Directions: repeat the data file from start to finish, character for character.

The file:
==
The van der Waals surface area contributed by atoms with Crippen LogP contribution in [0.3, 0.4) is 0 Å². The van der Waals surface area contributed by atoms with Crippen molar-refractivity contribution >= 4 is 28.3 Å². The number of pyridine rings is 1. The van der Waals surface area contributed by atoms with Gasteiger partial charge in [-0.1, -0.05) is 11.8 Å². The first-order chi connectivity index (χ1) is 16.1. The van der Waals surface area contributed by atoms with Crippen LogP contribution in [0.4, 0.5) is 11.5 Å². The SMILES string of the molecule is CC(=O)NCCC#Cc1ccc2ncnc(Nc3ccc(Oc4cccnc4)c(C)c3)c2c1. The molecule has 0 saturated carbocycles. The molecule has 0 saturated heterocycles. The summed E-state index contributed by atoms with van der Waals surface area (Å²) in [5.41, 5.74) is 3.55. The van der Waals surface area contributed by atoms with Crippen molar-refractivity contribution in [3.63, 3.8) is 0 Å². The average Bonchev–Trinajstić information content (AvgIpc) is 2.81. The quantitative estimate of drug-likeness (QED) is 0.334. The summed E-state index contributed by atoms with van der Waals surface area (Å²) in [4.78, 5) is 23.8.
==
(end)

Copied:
The van der Waals surface area contributed by atoms with Crippen LogP contribution in [0.3, 0.4) is 0 Å². The van der Waals surface area contributed by atoms with Crippen molar-refractivity contribution >= 4 is 28.3 Å². The number of pyridine rings is 1. The van der Waals surface area contributed by atoms with Gasteiger partial charge in [-0.1, -0.05) is 11.8 Å². The first-order chi connectivity index (χ1) is 16.1. The van der Waals surface area contributed by atoms with Crippen LogP contribution in [0.4, 0.5) is 11.5 Å². The SMILES string of the molecule is CC(=O)NCCC#Cc1ccc2ncnc(Nc3ccc(Oc4cccnc4)c(C)c3)c2c1. The molecule has 0 saturated carbocycles. The molecule has 0 saturated heterocycles. The summed E-state index contributed by atoms with van der Waals surface area (Å²) in [5.41, 5.74) is 3.55. The van der Waals surface area contributed by atoms with Crippen molar-refractivity contribution in [3.63, 3.8) is 0 Å². The average Bonchev–Trinajstić information content (AvgIpc) is 2.81. The quantitative estimate of drug-likeness (QED) is 0.334. The summed E-state index contributed by atoms with van der Waals surface area (Å²) in [4.78, 5) is 23.8.